Posted by: A Part of the Solution | September 19, 2011

How to Pick the Right Caterer for Your Event

All righty then. You’ve been to events where someone hired the wrong caterer–or just had platters sent over from the local grocery. You want to avoid throwing that kind of a pall over your own event. Here’s how to get what you want (or almost) for what you can afford (or nearly), and build a relationship with a firm you can count on (if necessary).

First: Be clear about your needs. Is your event a party? A workshop? A sales meeting? Is this an all-day thing where you also want coffee service? Is this a life milestone event where everything needs to be fancy? If the food is most important to you, hire the caterer first and work with her/him to find a usable site. If the space is most important to you, book the site first and work with site management to find the best of all possible catering solutions.

Remember every chair, tablecloth, fork and platter has to be paid for one way or another. Will you use disposables? Don’t try to work  with a rental company yourself since either the site or the caterer will likely have an ongoing relationship with a good rental firm (and their in-house discount will give you the ‘straight’ rental price you would have seen anyway).

Remember servers will be a part of the bill as well. If you’re getting platter drop off, you’ll have to coordinate setting the food out, clearing  it up and any staffing during service (self-service tends to be messy and uneven, staff the buffet with only one person to keep the table appetizing and reasonably tidy). Occasional service workers are more expensive than you’ve probably imagined. A good caterer pays people well and fairly for their time. In return, you get cheerful, helpful, knowledgeable staff who have you finished at your site before you go into contractual overtime.

So what about the food  already? Well, if you (or the crowd you’re feeding) have special dietary needs, you’ll have to look carefully at your catering options. When you find a couple of likelies, ask them for recommendations from customers whose events were like the one you’re host/ess/ing. Don’t talk to the person who had bag lunches on the bus if you’re organizing a Fiftieth Wedding Anniversary party for Pop-pop and GeeMaw.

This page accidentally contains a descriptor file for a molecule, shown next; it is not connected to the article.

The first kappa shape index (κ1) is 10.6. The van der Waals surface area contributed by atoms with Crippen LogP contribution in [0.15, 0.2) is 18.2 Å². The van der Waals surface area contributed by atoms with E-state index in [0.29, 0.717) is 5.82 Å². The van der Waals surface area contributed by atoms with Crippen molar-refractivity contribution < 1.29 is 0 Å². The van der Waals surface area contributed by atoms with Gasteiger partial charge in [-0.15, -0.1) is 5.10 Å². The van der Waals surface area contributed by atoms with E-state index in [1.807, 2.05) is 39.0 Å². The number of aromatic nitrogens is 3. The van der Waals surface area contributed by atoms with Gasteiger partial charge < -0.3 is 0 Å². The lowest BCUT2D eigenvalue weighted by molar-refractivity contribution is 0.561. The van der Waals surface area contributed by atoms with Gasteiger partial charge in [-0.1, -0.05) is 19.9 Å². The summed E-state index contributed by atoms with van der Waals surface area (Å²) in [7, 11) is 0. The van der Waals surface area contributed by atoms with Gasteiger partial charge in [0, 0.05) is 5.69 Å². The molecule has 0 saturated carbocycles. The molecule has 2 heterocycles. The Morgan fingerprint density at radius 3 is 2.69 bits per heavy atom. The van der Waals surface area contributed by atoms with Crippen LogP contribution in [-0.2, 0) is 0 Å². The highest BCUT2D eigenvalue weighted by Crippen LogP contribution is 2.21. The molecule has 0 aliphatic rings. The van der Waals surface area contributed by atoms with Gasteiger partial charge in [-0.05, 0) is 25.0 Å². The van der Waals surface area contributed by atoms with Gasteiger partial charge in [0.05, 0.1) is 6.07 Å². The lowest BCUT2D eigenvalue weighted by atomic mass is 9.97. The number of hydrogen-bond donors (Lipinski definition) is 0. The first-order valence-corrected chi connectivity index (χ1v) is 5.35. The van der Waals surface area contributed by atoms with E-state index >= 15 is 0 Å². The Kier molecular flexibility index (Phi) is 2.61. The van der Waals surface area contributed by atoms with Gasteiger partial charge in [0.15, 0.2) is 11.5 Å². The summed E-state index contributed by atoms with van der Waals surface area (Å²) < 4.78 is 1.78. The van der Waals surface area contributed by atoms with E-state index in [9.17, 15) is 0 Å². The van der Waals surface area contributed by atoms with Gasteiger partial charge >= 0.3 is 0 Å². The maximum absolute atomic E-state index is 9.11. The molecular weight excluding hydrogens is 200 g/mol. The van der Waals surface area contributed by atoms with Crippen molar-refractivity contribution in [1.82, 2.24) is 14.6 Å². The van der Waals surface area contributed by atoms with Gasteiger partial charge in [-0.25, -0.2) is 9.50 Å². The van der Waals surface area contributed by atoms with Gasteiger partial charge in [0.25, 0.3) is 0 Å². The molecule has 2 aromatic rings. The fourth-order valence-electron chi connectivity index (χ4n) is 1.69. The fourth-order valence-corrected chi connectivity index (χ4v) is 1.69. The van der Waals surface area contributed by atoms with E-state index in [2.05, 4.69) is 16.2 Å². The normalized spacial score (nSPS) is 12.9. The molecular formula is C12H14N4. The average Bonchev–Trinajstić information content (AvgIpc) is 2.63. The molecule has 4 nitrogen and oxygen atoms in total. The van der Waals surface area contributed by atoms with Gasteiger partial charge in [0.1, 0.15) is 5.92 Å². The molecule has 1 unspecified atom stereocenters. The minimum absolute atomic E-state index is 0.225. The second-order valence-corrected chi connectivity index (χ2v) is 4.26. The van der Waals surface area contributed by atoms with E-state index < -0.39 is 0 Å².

Be honest about your budget with the caterer. S/he has worked more parties than you’ll ever attend–and will know a few work-arounds to get your budget and your event theme to meet in the middle. Don’t try to conceal you’re having a wedding reception in fear that the caterer will egregiously up-charge you. I’ve worked with that bride before, “Oh, I’m having 80 or so friends and family from time zones away for a little get-together in eight months.” Right. Every caterer I’ve worked with or known of wants to help make your day special. Just name your budget and see what they can do for you.

Next, be honest with yourself and your loved ones about the limitations of your budget. If what you can afford is cake and punch and a good dance band, fine. If any of the parents/bosses/committee members finds endless fault with what the budget allows you can a) ask them to find a better deal b) ask them to kick in more of the do-ray-mi c) failing the first two options, ask them to please be quiet–since complaining doesn’t improve the situation or raise more capital.

Remember you can schedule your event between meal times, so  you’re not obliged to provide a big feed. Remember that if your event covers one or more meal times, it’s not OK to give your attendees light hors d’oeuvres in lieu of a real collation. Remember to sit down with your finalist caterers and actually eat their food. And, it should be food like unto the food you would choose to have served at your event: don’t sample cake if you’re booking bag lunches.

Put everything in writing. Get everything in writing. Have a contract. Save your e-mail exchanges in a special folder so  you can review closer to the actual event and be absolutely certain you’ve conveyed your needs and expectations and had them confirmed back to you by the professional you’ve hired.

If you like the service, food and people your caterer provides, recommend her/him to everyone. If you’re in a position to use the company again and again, make a long-term arrangement to get an ongoing discount. Caterers love repeat business. They save sweat and fuss when they know where to park, who the site manager is and how much leeway they have in getting in and getting out.

Book ’em, Dano!


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